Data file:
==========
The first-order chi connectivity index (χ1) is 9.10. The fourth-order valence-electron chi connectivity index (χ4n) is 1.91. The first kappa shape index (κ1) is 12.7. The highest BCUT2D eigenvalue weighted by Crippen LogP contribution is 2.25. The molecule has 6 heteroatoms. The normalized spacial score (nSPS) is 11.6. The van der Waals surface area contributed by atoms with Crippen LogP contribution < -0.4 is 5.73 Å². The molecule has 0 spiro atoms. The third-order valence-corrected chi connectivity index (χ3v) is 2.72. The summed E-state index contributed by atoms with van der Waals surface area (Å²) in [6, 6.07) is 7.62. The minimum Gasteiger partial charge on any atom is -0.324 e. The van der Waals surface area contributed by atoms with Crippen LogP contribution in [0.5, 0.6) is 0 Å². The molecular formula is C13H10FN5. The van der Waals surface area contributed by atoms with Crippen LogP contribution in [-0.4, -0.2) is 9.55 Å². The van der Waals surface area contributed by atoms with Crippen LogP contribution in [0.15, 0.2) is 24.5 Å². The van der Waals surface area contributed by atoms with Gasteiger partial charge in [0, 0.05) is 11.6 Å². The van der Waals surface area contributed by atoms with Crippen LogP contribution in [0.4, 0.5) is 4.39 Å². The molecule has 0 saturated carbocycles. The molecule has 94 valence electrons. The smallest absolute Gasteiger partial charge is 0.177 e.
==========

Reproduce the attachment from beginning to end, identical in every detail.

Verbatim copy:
The first-order chi connectivity index (χ1) is 9.10. The fourth-order valence-electron chi connectivity index (χ4n) is 1.91. The first kappa shape index (κ1) is 12.7. The highest BCUT2D eigenvalue weighted by Crippen LogP contribution is 2.25. The molecule has 6 heteroatoms. The normalized spacial score (nSPS) is 11.6. The van der Waals surface area contributed by atoms with Crippen LogP contribution < -0.4 is 5.73 Å². The molecule has 0 spiro atoms. The third-order valence-corrected chi connectivity index (χ3v) is 2.72. The summed E-state index contributed by atoms with van der Waals surface area (Å²) in [6, 6.07) is 7.62. The minimum Gasteiger partial charge on any atom is -0.324 e. The van der Waals surface area contributed by atoms with Crippen LogP contribution in [0.5, 0.6) is 0 Å². The molecular formula is C13H10FN5. The van der Waals surface area contributed by atoms with Crippen LogP contribution in [-0.4, -0.2) is 9.55 Å². The van der Waals surface area contributed by atoms with Crippen LogP contribution in [0.15, 0.2) is 24.5 Å². The van der Waals surface area contributed by atoms with Gasteiger partial charge in [0, 0.05) is 11.6 Å². The van der Waals surface area contributed by atoms with Crippen LogP contribution in [0.4, 0.5) is 4.39 Å². The molecule has 0 saturated carbocycles. The molecule has 94 valence electrons. The smallest absolute Gasteiger partial charge is 0.177 e.